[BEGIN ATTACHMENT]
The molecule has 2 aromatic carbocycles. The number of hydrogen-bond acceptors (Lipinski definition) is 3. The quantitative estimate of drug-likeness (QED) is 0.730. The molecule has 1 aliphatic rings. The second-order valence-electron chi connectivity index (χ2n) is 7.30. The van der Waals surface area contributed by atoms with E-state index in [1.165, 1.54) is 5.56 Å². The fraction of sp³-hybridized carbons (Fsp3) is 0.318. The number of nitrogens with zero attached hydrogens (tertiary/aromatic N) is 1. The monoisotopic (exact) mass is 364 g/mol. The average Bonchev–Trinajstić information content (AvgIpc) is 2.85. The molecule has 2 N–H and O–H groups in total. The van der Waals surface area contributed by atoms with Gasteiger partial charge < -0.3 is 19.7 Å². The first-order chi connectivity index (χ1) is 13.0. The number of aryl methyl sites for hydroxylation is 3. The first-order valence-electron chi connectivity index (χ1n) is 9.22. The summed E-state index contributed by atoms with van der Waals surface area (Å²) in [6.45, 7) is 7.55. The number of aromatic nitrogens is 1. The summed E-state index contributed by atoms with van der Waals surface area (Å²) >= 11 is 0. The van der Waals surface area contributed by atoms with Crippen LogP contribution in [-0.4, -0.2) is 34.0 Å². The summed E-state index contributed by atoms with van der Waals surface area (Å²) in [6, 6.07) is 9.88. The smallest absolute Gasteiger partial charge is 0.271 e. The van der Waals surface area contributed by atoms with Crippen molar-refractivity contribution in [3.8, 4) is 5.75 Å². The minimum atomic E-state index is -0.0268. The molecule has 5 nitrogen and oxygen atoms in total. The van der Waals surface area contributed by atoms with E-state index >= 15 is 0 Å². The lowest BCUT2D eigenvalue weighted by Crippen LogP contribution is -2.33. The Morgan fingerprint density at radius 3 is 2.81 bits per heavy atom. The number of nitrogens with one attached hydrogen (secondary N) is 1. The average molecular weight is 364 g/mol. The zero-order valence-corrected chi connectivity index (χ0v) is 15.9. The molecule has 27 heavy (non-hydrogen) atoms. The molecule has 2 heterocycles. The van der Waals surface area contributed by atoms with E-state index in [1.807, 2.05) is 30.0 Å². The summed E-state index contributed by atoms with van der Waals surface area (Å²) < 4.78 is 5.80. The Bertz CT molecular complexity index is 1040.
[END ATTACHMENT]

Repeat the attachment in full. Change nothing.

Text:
The molecule has 2 aromatic carbocycles. The number of hydrogen-bond acceptors (Lipinski definition) is 3. The quantitative estimate of drug-likeness (QED) is 0.730. The molecule has 1 aliphatic rings. The second-order valence-electron chi connectivity index (χ2n) is 7.30. The van der Waals surface area contributed by atoms with E-state index in [1.165, 1.54) is 5.56 Å². The fraction of sp³-hybridized carbons (Fsp3) is 0.318. The number of nitrogens with zero attached hydrogens (tertiary/aromatic N) is 1. The monoisotopic (exact) mass is 364 g/mol. The average Bonchev–Trinajstić information content (AvgIpc) is 2.85. The molecule has 2 N–H and O–H groups in total. The van der Waals surface area contributed by atoms with Gasteiger partial charge < -0.3 is 19.7 Å². The first-order chi connectivity index (χ1) is 13.0. The number of aryl methyl sites for hydroxylation is 3. The first-order valence-electron chi connectivity index (χ1n) is 9.22. The summed E-state index contributed by atoms with van der Waals surface area (Å²) in [6.45, 7) is 7.55. The number of aromatic nitrogens is 1. The summed E-state index contributed by atoms with van der Waals surface area (Å²) >= 11 is 0. The van der Waals surface area contributed by atoms with Crippen LogP contribution in [-0.4, -0.2) is 34.0 Å². The summed E-state index contributed by atoms with van der Waals surface area (Å²) in [6, 6.07) is 9.88. The smallest absolute Gasteiger partial charge is 0.271 e. The van der Waals surface area contributed by atoms with Crippen molar-refractivity contribution in [3.8, 4) is 5.75 Å². The minimum atomic E-state index is -0.0268. The molecule has 5 nitrogen and oxygen atoms in total. The van der Waals surface area contributed by atoms with E-state index >= 15 is 0 Å². The lowest BCUT2D eigenvalue weighted by Crippen LogP contribution is -2.33. The Morgan fingerprint density at radius 3 is 2.81 bits per heavy atom. The number of nitrogens with one attached hydrogen (secondary N) is 1. The average molecular weight is 364 g/mol. The zero-order valence-corrected chi connectivity index (χ0v) is 15.9. The molecule has 27 heavy (non-hydrogen) atoms. The molecule has 2 heterocycles. The van der Waals surface area contributed by atoms with E-state index in [1.807, 2.05) is 30.0 Å². The summed E-state index contributed by atoms with van der Waals surface area (Å²) < 4.78 is 5.80. The Bertz CT molecular complexity index is 1040.